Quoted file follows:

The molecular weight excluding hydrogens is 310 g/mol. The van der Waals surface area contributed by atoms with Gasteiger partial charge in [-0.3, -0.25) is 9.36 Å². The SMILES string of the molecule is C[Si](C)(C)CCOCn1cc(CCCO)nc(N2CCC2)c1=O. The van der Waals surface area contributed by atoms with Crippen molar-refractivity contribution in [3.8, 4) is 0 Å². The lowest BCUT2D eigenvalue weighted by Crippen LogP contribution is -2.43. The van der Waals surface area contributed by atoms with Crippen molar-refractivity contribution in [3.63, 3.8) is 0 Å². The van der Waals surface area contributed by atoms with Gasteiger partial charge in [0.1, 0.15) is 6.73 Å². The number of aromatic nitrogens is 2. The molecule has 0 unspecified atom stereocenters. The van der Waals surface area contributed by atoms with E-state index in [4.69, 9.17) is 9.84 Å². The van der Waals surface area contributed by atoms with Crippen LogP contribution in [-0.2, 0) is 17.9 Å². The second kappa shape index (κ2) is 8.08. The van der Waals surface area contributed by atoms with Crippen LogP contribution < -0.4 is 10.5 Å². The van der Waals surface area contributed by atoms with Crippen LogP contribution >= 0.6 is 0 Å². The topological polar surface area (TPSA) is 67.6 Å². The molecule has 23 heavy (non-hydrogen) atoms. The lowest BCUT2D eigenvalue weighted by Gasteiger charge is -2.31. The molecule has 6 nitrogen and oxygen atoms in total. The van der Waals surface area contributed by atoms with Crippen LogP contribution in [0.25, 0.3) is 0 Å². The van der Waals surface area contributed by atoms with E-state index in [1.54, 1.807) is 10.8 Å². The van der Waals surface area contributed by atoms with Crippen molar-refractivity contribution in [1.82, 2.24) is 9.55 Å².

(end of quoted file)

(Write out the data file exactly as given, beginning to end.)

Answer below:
The molecular weight excluding hydrogens is 310 g/mol. The van der Waals surface area contributed by atoms with Gasteiger partial charge in [-0.3, -0.25) is 9.36 Å². The SMILES string of the molecule is C[Si](C)(C)CCOCn1cc(CCCO)nc(N2CCC2)c1=O. The van der Waals surface area contributed by atoms with Crippen molar-refractivity contribution in [3.8, 4) is 0 Å². The lowest BCUT2D eigenvalue weighted by Crippen LogP contribution is -2.43. The van der Waals surface area contributed by atoms with Crippen molar-refractivity contribution in [3.63, 3.8) is 0 Å². The van der Waals surface area contributed by atoms with Gasteiger partial charge in [0.1, 0.15) is 6.73 Å². The number of aromatic nitrogens is 2. The molecule has 0 unspecified atom stereocenters. The van der Waals surface area contributed by atoms with E-state index in [4.69, 9.17) is 9.84 Å². The van der Waals surface area contributed by atoms with Crippen LogP contribution in [-0.2, 0) is 17.9 Å². The second kappa shape index (κ2) is 8.08. The van der Waals surface area contributed by atoms with Crippen LogP contribution < -0.4 is 10.5 Å². The van der Waals surface area contributed by atoms with Crippen LogP contribution >= 0.6 is 0 Å². The topological polar surface area (TPSA) is 67.6 Å². The molecule has 23 heavy (non-hydrogen) atoms. The lowest BCUT2D eigenvalue weighted by Gasteiger charge is -2.31. The molecule has 6 nitrogen and oxygen atoms in total. The van der Waals surface area contributed by atoms with Crippen LogP contribution in [0.25, 0.3) is 0 Å². The van der Waals surface area contributed by atoms with E-state index in [1.54, 1.807) is 10.8 Å². The van der Waals surface area contributed by atoms with Crippen molar-refractivity contribution in [1.82, 2.24) is 9.55 Å².